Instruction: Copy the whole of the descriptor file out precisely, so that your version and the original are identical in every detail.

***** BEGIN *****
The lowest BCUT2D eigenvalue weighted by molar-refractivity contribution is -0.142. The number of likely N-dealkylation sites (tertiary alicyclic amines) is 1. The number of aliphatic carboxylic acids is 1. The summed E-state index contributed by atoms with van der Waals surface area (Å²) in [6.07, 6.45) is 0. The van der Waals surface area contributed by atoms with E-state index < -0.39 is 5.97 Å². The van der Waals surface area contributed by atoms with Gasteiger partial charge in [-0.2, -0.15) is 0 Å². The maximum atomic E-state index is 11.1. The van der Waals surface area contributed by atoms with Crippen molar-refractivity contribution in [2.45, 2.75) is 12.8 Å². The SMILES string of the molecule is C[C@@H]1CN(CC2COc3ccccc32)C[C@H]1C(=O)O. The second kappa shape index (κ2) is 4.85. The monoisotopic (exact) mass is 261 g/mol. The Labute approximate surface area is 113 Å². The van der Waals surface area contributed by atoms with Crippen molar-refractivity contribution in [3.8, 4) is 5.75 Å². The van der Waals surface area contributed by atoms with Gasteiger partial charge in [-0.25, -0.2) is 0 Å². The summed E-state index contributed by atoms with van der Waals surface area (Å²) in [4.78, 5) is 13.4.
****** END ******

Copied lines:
The lowest BCUT2D eigenvalue weighted by molar-refractivity contribution is -0.142. The number of likely N-dealkylation sites (tertiary alicyclic amines) is 1. The number of aliphatic carboxylic acids is 1. The summed E-state index contributed by atoms with van der Waals surface area (Å²) in [6.07, 6.45) is 0. The van der Waals surface area contributed by atoms with E-state index < -0.39 is 5.97 Å². The van der Waals surface area contributed by atoms with Gasteiger partial charge in [-0.2, -0.15) is 0 Å². The maximum atomic E-state index is 11.1. The van der Waals surface area contributed by atoms with Crippen molar-refractivity contribution in [2.45, 2.75) is 12.8 Å². The SMILES string of the molecule is C[C@@H]1CN(CC2COc3ccccc32)C[C@H]1C(=O)O. The second kappa shape index (κ2) is 4.85. The monoisotopic (exact) mass is 261 g/mol. The Labute approximate surface area is 113 Å². The van der Waals surface area contributed by atoms with Crippen molar-refractivity contribution in [3.8, 4) is 5.75 Å². The van der Waals surface area contributed by atoms with Gasteiger partial charge in [-0.25, -0.2) is 0 Å². The summed E-state index contributed by atoms with van der Waals surface area (Å²) in [4.78, 5) is 13.4.